Anirudh Narla first entered the quantum world when he did his undergrad in Engineering Physics at UC Berkeley in Irfan Siddiqi’s group where he build a pump-free dry dilution-fridge and its associated control electronics and software, as well as some microwave devices for use with their experiments. He then joined Michel Devoret’s group in 2011 where his research focused on understanding how to measure the superconducting quantum circuits that are built at Yale.
Measurements are an important aspect in quantum computation and communication (and any quantum technology in general), forming the basis for a wide range of operations. Performing these measurements requires using what we refer to as flying qubits that can interact with our quantum circuit and then be amplified and measured by room-temperature electronics. Understanding how to generate, control and amplify these flying qubits is one big vein of his research. The other is to use these flying qubits as carriers of quantum information between remote quantum circuits to enable interactions between them. This is a very powerful tool in building distributed quantum systems.
The coolest thing for Anirudh would be to actually see technology and applications relying on entanglement. It’s a uniquely quantum property and to be able to generate and control it, especially over long distances, is mind boggling. It would be amazing if we could realize some of the proposals for quantum communication or computation or sensor systems.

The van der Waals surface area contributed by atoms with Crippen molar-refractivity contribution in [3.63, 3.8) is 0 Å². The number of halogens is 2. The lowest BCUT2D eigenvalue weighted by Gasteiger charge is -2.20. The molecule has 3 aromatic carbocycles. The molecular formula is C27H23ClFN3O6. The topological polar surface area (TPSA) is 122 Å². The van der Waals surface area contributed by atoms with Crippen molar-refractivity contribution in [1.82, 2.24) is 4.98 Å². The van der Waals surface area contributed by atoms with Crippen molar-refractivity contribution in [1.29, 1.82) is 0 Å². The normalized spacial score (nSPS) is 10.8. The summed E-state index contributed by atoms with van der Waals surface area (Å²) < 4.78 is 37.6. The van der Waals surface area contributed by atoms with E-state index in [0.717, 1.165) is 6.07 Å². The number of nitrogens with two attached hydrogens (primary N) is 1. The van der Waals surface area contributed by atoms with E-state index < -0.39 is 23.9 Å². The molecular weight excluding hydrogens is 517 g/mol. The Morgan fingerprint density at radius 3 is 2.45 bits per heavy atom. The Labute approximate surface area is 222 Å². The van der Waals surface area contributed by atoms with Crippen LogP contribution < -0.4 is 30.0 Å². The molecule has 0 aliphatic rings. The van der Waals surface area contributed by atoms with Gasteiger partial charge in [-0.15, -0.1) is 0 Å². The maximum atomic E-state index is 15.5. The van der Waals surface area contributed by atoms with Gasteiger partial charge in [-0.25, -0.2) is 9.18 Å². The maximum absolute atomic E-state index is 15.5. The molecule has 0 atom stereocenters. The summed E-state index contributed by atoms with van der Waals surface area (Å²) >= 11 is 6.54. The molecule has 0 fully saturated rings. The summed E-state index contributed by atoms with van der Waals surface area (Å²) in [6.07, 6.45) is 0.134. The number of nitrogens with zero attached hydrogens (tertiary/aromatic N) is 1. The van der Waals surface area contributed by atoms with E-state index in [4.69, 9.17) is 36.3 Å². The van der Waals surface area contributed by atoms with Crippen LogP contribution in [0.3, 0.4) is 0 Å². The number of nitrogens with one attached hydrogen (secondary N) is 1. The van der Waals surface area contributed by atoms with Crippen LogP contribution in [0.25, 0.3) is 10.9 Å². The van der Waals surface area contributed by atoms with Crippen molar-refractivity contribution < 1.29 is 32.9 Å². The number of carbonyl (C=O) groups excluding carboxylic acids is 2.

After defending his thesis on Thursday August 31 2017, Anirudh will be trying his hand at industry and will join Quantum Circuit Inc
, the startup co-founded by YQI members Michel Devoret, Luigi Frunzio, and YQI director Robert Schoelkopf.
We wish you all the best in his new venture!
Anirudh is bad at picking single fun fact: “This is a hard one. Although I’m born in India, I’ve spent more time away (living in Thailand and the US) than living there. I speak 5 different languages (6 if you count English as two, since my accent changes automatically depending on who I’m speaking with). I enjoy cooking, trying new recipes and food, especially when traveling”.
Microwave Engineering by David M. Pozar
Frattini, N.E., Vool, U., Shankar, S., Narla, A., Sliwa, K.M., Devoret, M.H., 3-wave mixing Josephson dipole element, Applied Physics Letters, 110 (22), art. no. 222603 (2017)
Shankar, S., Hatridge, M., Leghtas, Z., Sliwa, K.M., Narla, A., Vool, U., Girvin, S.M., Frunzio, L., Mirrahimi, M., Devoret, M.H., Autonomously stabilized entanglement between two superconducting quantum bits, Nature, 504 (7480), pp. 419-422 (2013)